This reminded me of something I read many years ago, in Fernand Braudel’s The Identity of France:
In France, despite its early success, it was not until the mid-eighteenth century that the potato was regarded as truly ‘worthy’ to be eaten, with partisans prepared to defend it on both dietary and culinary grounds… In the géneralité of Limoges, potatoes were originally banned because they were thought to cause leprosy…
The corner was not really turned until the severe famine of 1769-70. The following year, the Academy of Besançon set an essay competition on the subject: “Suggest food plants which might be used in times of famine to supplement those usually eaten.’ All the essays mentioned the potato — notably the winning entry, which came from Parmentier. He then embarked upon a massive propaganda campaign, deploring ‘the mocking humour of our scornful citizens’. He published widely, gave advice on the growing and storing of the potato, organized gourmet dinners in his own home at which nothing but dishes made from potatoes were served…, brought to Paris all the varieties then cultivated in France and had even more shipped from America to give a better selection. He finally obtained from Louis XVI, in 1786, permission to set up an experimental plantation on about 20 hectares just outside Paris in Neuilly, on the untended and infertile soil of the plain of Sablons. It was a complete success. In his efforts to attract consumers, Parmentier concluded that the best method would be to entice people to steal his potatoes. So he ostentatiously had his plantation guarded by the maréchaussée, the local police — but only by day. Similarly, he advised landowners not to force potatoes on their peasants, but to plant one fine field full themselves and ‘expressly forbid anyone to enter’ — a more subtle approach than that of Frederick II of Prussia who sent in the troops to make the peasants plant potatoes.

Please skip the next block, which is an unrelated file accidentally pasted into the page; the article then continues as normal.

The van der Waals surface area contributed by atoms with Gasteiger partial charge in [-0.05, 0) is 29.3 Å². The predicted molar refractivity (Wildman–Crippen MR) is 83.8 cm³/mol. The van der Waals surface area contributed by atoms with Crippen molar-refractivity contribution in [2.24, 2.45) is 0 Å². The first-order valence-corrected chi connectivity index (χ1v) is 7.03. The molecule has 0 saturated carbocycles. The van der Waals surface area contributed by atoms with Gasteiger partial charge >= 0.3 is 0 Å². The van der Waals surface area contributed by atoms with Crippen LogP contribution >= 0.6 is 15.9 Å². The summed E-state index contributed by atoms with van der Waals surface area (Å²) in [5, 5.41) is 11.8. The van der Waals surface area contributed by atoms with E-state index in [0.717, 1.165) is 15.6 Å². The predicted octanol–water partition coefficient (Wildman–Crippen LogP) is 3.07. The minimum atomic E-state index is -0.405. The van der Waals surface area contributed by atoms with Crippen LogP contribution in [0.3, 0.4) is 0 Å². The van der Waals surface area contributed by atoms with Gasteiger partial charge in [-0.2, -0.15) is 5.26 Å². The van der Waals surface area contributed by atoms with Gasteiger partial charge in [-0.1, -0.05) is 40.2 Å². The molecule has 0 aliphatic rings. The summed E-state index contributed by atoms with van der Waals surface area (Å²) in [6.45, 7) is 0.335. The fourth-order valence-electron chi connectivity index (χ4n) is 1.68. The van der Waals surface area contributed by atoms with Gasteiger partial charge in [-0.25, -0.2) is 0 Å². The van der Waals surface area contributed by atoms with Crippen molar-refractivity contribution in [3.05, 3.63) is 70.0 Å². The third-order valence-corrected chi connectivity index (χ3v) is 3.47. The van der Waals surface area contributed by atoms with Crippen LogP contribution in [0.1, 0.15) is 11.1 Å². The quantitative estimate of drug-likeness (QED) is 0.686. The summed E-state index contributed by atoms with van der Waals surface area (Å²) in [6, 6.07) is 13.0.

Is it possible that Kapodistrias knew of Parmentier’s example? I guess so. Was this actually a well-known method for tricking the childish peasants into trying something new? Maybe. Or are these anecdotes, rather, merely recrudescences of a universal myth about how to trick the childish peasants? I’m not interested enough to track down the references…
I’ve been on Sardinia for the past few days. In the supermarket I noticed this:
Of course, in Italian the words caffeine and coffee are more similar than in English, but I never would have thought they would invent what seems like a nonsense word — deteinato — as an adjective for decaffeinated tea. A bit like the way broadcasting on television became, in English, telecast.
I noticed this sign the other day in the Ruhr city of Hagen. It’s an Irish pub whose sign uses a sort of Gothic script that otherwise is used in Germany as a marker of conservative German gastronomy (as on this restaurant in Munich, since 1800), and that is used on pubs and restaurants elsewhere simply to signify “German”, particularly beer. Here, it’s Irish for some reason.
And on top of that, this Irish pub is named for a quintessentially London character (or is it two characters?) in a novel by a Scottish author. At least they got the shamrock right.
I commented before about the weird obsession of journalists with photographing Labour leader Ed Miliband eating bacon sandwiches. Here’s another one. It’s genuinely unclear to me whether this is about demonstrating some kind of general average-Brit bona fides — like when American politicians eat deep-fried corn dogs — or whether it’s more specifically about demonstrating that he’s not too Jewish.
I just spent a week at the Hotel Durant in Berkeley. Around the hallways were prominently displayed advertisements for their in-house restaurant Henry’s. “It’s back,” said the signs. “And better than you remember.” A bit further on the signs boasted of food that was “Fresh, seasonal, and surprisingly delicious.” So, my immediate reaction to all of this is, how close to a gastroenterological vision from Dante (first book) was it before the “extensive remodelling”? Without the “surprisingly” my eyes would just skip over the anodyne advertising copy. As it is, I can’t help but wonder why I should be surprised that they have delicious food, and whether this has anything to do with their protesting too much that the food they now serve is “fresh”.
Obviously, they’re trying to convince survivors of their previous version that it’s worth trying again. Maybe it will work. But those of us who were spared the experience are just left wondering how deep the hole was that they are trying to climb out of.
Update: I mentioned this to an older couple, Berkeley natives, and before I could get very far the following dialogue ensued: